Can Someone on FMLA Leave Lose Coverage for Nonpayment of Premiums?
Question: We have an employee on unpaid leave under the Family and Medical Leave Act (FMLA). He agreed to pay his share of premiums for coverage under our major medical plan by sending in personal checks. However, he’s missed the due date for the first payment. Can we drop him from coverage and, if so, when?
Answer: Your company’s obligation to maintain the health coverage of an employee on FMLA leave generally ends when the employee’s premium payment is more than 30 days late — unless you have an established policy of providing a longer grace period.
But, before dropping coverage, you must provide the employee with written notice that you’ve not received payment. You need to mail the notice to the employee at least 15 days before coverage is to end. The notice should also include a warning that, unless payment is received by the end-of-coverage date, you’ll drop his coverage on a specified date that’s at least 15 days following the date of the letter.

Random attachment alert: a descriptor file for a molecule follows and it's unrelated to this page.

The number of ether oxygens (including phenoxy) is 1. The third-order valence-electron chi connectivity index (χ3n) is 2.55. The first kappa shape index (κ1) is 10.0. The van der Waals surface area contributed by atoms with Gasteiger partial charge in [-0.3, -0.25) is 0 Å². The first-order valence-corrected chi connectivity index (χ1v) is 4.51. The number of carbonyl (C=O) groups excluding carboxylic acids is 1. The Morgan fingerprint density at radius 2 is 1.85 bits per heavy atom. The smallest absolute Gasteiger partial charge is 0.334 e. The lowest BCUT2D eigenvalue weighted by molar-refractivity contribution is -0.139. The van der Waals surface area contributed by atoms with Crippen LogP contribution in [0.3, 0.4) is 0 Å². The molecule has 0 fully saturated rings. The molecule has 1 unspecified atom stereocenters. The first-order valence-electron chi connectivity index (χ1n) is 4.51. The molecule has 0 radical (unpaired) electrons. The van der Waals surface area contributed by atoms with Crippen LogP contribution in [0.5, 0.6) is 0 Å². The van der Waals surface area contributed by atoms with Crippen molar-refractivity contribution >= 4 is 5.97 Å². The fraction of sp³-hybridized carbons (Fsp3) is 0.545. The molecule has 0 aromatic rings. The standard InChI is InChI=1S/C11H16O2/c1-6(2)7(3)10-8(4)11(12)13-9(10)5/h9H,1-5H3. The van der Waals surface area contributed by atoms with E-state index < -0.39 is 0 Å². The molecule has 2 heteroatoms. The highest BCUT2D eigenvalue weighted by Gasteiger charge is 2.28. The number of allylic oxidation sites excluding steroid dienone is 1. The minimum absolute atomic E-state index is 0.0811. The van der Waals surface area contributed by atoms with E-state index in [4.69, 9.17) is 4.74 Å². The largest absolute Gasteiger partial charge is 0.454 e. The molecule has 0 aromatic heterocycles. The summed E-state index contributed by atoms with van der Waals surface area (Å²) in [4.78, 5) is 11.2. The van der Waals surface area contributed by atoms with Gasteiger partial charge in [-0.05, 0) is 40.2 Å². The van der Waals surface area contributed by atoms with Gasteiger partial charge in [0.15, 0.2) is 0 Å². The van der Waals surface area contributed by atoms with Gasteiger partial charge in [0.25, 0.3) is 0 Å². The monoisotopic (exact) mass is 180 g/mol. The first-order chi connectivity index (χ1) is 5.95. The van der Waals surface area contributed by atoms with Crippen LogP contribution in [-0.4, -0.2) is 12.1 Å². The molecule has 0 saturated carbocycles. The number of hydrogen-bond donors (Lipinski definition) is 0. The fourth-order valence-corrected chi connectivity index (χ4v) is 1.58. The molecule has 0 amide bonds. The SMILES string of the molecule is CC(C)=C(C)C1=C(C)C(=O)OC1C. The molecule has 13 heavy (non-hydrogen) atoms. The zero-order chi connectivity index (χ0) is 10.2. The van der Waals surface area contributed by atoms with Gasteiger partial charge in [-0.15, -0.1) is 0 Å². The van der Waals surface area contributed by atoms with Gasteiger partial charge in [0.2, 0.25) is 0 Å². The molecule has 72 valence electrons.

So, to drop the employee’s coverage on the earliest possible date, you should mail the notice at least 15 days before the end of the 30-day (or longer) grace period. If your company has established a policy regarding other forms of unpaid leave that provides for coverage to end as of the date an unpaid premium payment was due (in other words, retroactively), the employee’s coverage generally may be dropped retroactively in accordance with that policy. Otherwise, you may terminate coverage prospectively, effective at the end of the grace period.
When an employee loses coverage for nonpayment of premiums, a COBRA election notice generally isn’t required. However, the employee’s failure to return to work at the end of the FMLA leave is usually a COBRA qualifying event — even if coverage was dropped during the leave.
Also, though the Affordable Care Act’s prohibition on rescission of coverage doesn’t apply to the extent that a cancellation of coverage is attributable to a failure to timely pay premiums, there may be a state law with stricter standards regarding when coverage may be rescinded or canceled. Finally, if you drop your employee’s coverage because he failed to timely pay his share of the premiums, but he later returns from the FMLA leave, you generally must restore his coverage.